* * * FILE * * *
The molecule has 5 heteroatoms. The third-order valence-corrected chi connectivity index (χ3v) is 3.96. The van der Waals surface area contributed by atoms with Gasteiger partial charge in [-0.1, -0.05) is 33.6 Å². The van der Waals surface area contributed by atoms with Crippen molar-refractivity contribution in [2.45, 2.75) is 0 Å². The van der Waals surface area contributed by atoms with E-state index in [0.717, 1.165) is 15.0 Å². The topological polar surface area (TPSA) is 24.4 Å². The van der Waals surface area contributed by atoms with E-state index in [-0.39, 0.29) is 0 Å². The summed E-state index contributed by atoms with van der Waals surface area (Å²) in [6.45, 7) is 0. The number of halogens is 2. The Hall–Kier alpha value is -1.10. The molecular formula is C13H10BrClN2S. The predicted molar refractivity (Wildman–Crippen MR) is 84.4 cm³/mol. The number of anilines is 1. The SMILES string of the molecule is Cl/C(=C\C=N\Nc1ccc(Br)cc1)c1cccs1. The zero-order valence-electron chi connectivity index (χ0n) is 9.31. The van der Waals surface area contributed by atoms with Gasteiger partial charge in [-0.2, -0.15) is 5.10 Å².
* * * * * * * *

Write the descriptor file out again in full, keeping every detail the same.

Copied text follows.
The molecule has 5 heteroatoms. The third-order valence-corrected chi connectivity index (χ3v) is 3.96. The van der Waals surface area contributed by atoms with Gasteiger partial charge in [-0.1, -0.05) is 33.6 Å². The van der Waals surface area contributed by atoms with Crippen molar-refractivity contribution in [2.45, 2.75) is 0 Å². The van der Waals surface area contributed by atoms with E-state index in [0.717, 1.165) is 15.0 Å². The topological polar surface area (TPSA) is 24.4 Å². The van der Waals surface area contributed by atoms with E-state index in [-0.39, 0.29) is 0 Å². The summed E-state index contributed by atoms with van der Waals surface area (Å²) in [6.45, 7) is 0. The number of halogens is 2. The Hall–Kier alpha value is -1.10. The molecular formula is C13H10BrClN2S. The predicted molar refractivity (Wildman–Crippen MR) is 84.4 cm³/mol. The number of anilines is 1. The SMILES string of the molecule is Cl/C(=C\C=N\Nc1ccc(Br)cc1)c1cccs1. The zero-order valence-electron chi connectivity index (χ0n) is 9.31. The van der Waals surface area contributed by atoms with Gasteiger partial charge in [-0.2, -0.15) is 5.10 Å².